The homeless community is among the most vulnerable of contracting the deadly novel coronavirus.
“Housing is health care so people without housing really are in a compromised health situation from the get-go," Nan Roman, president and CEO of the National Alliance to End Homelessness, told ABC News.
“They're a high-risk population," she added. "People who are homeless live in situations that don't contribute to good health, they're under stress, they don't eat well, they don't have a home, they are traumatized."
Another area where she sees major concern is their access to food. Some shelters don't actually provide meals and instead rely on donations from volunteers.
The biggest issue right now, according to Herbert Smith, president and CEO of the Los Angeles Mission, is that the homeless need to understand they aren’t immune from the virus.
“The biggest challenge, I think, is really just getting people to understand the severity of it,” he said.
Over half a million people experience homelessness on a given night in the U.S., according to a 2019 White House report. New research from UCLA’s Fielding School of Public Health, Boston University and the University of Pennsylvania shows that COVID-19 is likely to kill more than 3,400 homeless Americans.
In California, those numbers could reach as many as 1,200 deaths and 7,000 hospitalizations, according to the report. Los Angeles has one of the largest homeless populations in the country and officials have been planning on testing the homeless there for weeks, but with a current lag in receiving test results, they haven’t figured out how to inform someone if they've tested positive.
Los Angeles Fire Department spokesman Peter Sanders told ABC News that testing has already begun at shelters but not on streets. Sanders said some homeless people have not consented to the swab test.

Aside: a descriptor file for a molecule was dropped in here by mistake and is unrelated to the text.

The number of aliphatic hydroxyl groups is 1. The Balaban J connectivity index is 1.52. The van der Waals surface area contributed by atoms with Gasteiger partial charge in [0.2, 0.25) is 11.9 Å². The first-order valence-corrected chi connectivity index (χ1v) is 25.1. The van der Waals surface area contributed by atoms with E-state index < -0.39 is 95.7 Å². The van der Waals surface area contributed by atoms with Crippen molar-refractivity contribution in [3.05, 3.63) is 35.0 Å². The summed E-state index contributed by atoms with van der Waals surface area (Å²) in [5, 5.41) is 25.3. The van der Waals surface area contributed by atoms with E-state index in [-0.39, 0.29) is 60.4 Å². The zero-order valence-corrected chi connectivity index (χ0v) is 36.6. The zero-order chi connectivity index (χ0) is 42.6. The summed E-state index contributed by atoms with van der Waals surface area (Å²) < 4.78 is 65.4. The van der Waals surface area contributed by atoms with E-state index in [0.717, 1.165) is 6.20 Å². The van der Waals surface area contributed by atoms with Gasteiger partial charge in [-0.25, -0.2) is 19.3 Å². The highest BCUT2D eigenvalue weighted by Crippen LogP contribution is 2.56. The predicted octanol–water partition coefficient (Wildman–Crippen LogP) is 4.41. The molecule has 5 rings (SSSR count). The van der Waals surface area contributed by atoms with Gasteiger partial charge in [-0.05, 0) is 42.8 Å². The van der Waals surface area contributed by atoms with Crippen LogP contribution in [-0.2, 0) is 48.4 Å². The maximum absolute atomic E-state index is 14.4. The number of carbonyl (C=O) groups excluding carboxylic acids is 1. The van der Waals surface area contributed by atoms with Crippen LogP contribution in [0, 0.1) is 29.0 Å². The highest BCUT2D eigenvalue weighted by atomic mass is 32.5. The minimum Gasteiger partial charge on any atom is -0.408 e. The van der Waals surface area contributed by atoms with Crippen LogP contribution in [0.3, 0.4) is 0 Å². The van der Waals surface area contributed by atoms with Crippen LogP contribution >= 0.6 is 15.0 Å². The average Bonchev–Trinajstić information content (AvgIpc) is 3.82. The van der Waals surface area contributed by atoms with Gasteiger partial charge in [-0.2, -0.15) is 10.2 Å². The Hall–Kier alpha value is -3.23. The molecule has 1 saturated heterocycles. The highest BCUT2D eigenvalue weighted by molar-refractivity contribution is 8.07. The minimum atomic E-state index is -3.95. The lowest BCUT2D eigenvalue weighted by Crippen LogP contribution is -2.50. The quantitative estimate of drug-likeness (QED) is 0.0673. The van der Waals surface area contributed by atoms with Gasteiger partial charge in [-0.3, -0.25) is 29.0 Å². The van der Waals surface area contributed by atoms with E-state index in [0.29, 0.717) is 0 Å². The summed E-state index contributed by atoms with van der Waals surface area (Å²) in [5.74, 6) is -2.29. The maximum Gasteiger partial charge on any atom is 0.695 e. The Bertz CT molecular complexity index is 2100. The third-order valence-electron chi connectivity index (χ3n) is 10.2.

A game-changer for the city, according to Sanders, would be the five-minute test to eliminate the lag in obtaining results and remove the fear that officials won’t be able to find, treat and isolate those who have the virus.
“They’re just detached,” Roman said. “A lot of homeless people do have phones but many don’t … they don’t have any way to find out these things.”
During this pandemic, shelters are having to adjust their facilities to adhere to social distancing guidelines. Smith said his shelters in LA are being re-worked to create more spacing between beds. Meal lines are also being affected.
“We can’t have as many people in the dining room at any one time so we’ve spaced that out," he said. "We had to cut down some of the sit-down hot meals to takeaway meals for individuals.”
He said he and his team are trying to accommodate everyone and keep them safe. But, he acknowledged, some homeless "feel they’re actually safer out on the street."
Brenda Rosen, president and CEO of Breaking Ground in New York City, said it’s not practical for shelters that are running large-scale operations to comply with the social distancing guidelines.
“They're still eating in the same place and they're still traveling in the same elevator and they're bumping into each other or they're walking right by each other because there simply isn't the space to ensure that," she said.
The $2 trillion federal stimulus package set aside $4 billion to help the homeless. Roman said the funds could be used to create more shelters that meet social distancing guidelines or to rent hotel rooms for the homeless.
But according to the report from UCLA, there’s an immediate need for 400,000 additional emergency accommodation beds to manage the impact of the pandemic. That is estimated to cost $11.5 billion.
“We were hearing about and talking to people who just had really no idea what was going on,” Roman said. “You know, just completely clueless as to what was happening … them being informed or even getting any kind of information is challenging.”